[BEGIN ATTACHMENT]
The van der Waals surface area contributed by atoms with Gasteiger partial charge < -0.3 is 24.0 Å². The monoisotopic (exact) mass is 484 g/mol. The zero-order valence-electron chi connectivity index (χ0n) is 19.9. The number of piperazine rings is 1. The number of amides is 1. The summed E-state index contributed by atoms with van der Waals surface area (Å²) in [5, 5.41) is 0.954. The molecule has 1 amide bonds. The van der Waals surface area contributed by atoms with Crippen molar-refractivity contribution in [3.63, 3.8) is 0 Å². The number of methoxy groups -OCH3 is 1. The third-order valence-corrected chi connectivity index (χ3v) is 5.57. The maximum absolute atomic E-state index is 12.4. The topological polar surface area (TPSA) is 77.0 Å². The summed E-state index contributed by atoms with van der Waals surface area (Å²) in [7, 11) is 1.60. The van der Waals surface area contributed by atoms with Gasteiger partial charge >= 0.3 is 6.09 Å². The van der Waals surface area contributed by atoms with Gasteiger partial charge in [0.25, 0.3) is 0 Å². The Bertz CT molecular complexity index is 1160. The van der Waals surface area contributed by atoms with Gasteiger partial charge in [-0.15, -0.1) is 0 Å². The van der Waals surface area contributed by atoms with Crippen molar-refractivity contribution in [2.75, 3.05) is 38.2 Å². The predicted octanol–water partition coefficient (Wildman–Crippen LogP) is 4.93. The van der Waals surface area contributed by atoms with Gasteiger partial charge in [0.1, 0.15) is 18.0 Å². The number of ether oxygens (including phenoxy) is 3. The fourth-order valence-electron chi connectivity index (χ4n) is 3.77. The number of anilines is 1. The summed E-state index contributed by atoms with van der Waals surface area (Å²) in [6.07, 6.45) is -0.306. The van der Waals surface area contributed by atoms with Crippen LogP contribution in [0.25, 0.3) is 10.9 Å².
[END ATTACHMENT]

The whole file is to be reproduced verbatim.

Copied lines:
The van der Waals surface area contributed by atoms with Gasteiger partial charge < -0.3 is 24.0 Å². The monoisotopic (exact) mass is 484 g/mol. The zero-order valence-electron chi connectivity index (χ0n) is 19.9. The number of piperazine rings is 1. The number of amides is 1. The summed E-state index contributed by atoms with van der Waals surface area (Å²) in [5, 5.41) is 0.954. The molecule has 1 amide bonds. The van der Waals surface area contributed by atoms with Crippen molar-refractivity contribution in [3.63, 3.8) is 0 Å². The number of methoxy groups -OCH3 is 1. The third-order valence-corrected chi connectivity index (χ3v) is 5.57. The maximum absolute atomic E-state index is 12.4. The topological polar surface area (TPSA) is 77.0 Å². The summed E-state index contributed by atoms with van der Waals surface area (Å²) in [7, 11) is 1.60. The van der Waals surface area contributed by atoms with Gasteiger partial charge >= 0.3 is 6.09 Å². The van der Waals surface area contributed by atoms with Gasteiger partial charge in [0.25, 0.3) is 0 Å². The Bertz CT molecular complexity index is 1160. The van der Waals surface area contributed by atoms with Gasteiger partial charge in [-0.15, -0.1) is 0 Å². The van der Waals surface area contributed by atoms with Crippen molar-refractivity contribution in [2.75, 3.05) is 38.2 Å². The predicted octanol–water partition coefficient (Wildman–Crippen LogP) is 4.93. The van der Waals surface area contributed by atoms with Gasteiger partial charge in [0.1, 0.15) is 18.0 Å². The number of ether oxygens (including phenoxy) is 3. The fourth-order valence-electron chi connectivity index (χ4n) is 3.77. The number of anilines is 1. The summed E-state index contributed by atoms with van der Waals surface area (Å²) in [6.07, 6.45) is -0.306. The van der Waals surface area contributed by atoms with Crippen LogP contribution in [0.25, 0.3) is 10.9 Å².